Should We Buy More Tools?

In this “syndicated” post from the Jack Mannino blog, Jack discusses if we should take a tool-centric approach to a security program. Of course this is a purely hypothetical situation. 🙂 Personally, I say the answer to this question is a resounding NO … but let’s see what Jack has to say.

As part of our effort to let the Metro DC area know about the awesome infosec bloggers we have, our “syndicated” posts emphasize other local bloggers that discuss news, events, and resources relevant to infosec professionals in NoVA, DC, and MD. In each post we introduce the topic, syndicate the introduction and part of the content, and then link off to the source blog post for the rest of the content and conclusions.

Well onto today’s post…


“Short answer: in most cases, absolutely not. Tools alone do not make an application security program successful. In fact, I’d go as far as saying that taking a tool-centric approach to any security program is doomed from the start. Let me explain why with a “purely hypothetical situation.”

All too often I’ve run across organizations that have deep enough pockets to run a very tight ship, yet somehow fail miserably. This evening we will pick on the Federal Government sector. Most groups in the Federal or DoD space have to budget several years in advance to procure actual consultants or contractors to perform a particular subset of services. However, at the end of each fiscal year they fight over huge pots of money. Those that are fortunate enough to justify why they have a rightful claim to some of the funding often go out and spend a considerable amount on tools and other software solutions that they hope will serve as a band-aid for another year or so.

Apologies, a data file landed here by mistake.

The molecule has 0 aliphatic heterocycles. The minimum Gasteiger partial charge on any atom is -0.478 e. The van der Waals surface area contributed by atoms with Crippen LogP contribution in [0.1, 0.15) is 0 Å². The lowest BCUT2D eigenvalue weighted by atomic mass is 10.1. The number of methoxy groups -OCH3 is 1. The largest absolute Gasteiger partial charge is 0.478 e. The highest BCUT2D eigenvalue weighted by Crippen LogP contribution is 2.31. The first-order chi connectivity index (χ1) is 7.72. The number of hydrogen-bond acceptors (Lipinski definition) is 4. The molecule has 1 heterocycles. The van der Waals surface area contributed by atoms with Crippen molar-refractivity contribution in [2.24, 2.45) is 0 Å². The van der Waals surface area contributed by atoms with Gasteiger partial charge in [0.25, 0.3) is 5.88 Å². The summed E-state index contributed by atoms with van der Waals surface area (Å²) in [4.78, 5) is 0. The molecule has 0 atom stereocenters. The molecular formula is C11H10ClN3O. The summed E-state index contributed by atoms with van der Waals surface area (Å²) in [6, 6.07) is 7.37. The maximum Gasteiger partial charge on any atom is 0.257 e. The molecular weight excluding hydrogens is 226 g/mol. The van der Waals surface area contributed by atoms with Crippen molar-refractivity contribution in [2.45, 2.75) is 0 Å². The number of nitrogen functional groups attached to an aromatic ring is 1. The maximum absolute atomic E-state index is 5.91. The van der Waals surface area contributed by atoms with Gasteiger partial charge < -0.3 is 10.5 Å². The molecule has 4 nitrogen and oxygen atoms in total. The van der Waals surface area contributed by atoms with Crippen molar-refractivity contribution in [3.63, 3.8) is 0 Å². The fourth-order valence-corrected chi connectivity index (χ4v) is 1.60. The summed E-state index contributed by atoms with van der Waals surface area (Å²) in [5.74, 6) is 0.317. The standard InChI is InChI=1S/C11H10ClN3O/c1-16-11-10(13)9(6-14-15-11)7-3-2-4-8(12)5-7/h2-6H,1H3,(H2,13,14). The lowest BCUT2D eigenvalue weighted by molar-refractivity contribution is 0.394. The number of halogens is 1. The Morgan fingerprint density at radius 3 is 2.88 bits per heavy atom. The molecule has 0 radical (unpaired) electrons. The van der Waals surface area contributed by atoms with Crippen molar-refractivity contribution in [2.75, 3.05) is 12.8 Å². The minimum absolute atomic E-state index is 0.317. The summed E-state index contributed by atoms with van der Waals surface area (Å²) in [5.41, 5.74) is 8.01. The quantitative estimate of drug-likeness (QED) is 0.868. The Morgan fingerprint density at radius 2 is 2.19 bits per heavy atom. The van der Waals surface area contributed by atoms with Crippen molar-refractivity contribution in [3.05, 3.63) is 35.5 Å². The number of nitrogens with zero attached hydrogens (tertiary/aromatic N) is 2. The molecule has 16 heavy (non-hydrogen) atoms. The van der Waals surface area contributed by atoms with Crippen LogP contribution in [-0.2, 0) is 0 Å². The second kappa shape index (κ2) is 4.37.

Here is a scenario that ends up unfolding time and time again: Agency A purchases a few licenses for a web vulnerability scanner and a source code analysis tool. Meanwhile, they expect their same mid-level (maybe even “senior”) security teams to perform this work properly without any training, hands-on experience, or in-depth knowledge of what they are up against. Armed with new and expensive tools but lacking knowledge of fundamentals, best-practices, etc etc they begin scanning everything. And scanning. And scanning. And scanning. At some point a savvy developer bursts his/her bubble and says “Everything in this scan report is a false positive. Did you verify them first? Did you tune your rules or did you just use the default rules?” The “security” team member responds with “Tune what? Why and how would I verify the results? I’m not a developer. That’s your job.”



See the rest of this post and it’s exciting conclusion over at the Jack Mannino blog. If you are based in NoVA, DC, and MD and would like to have posts from your blog considered, please Contact Us or mention @grecs with the request on Twitter.

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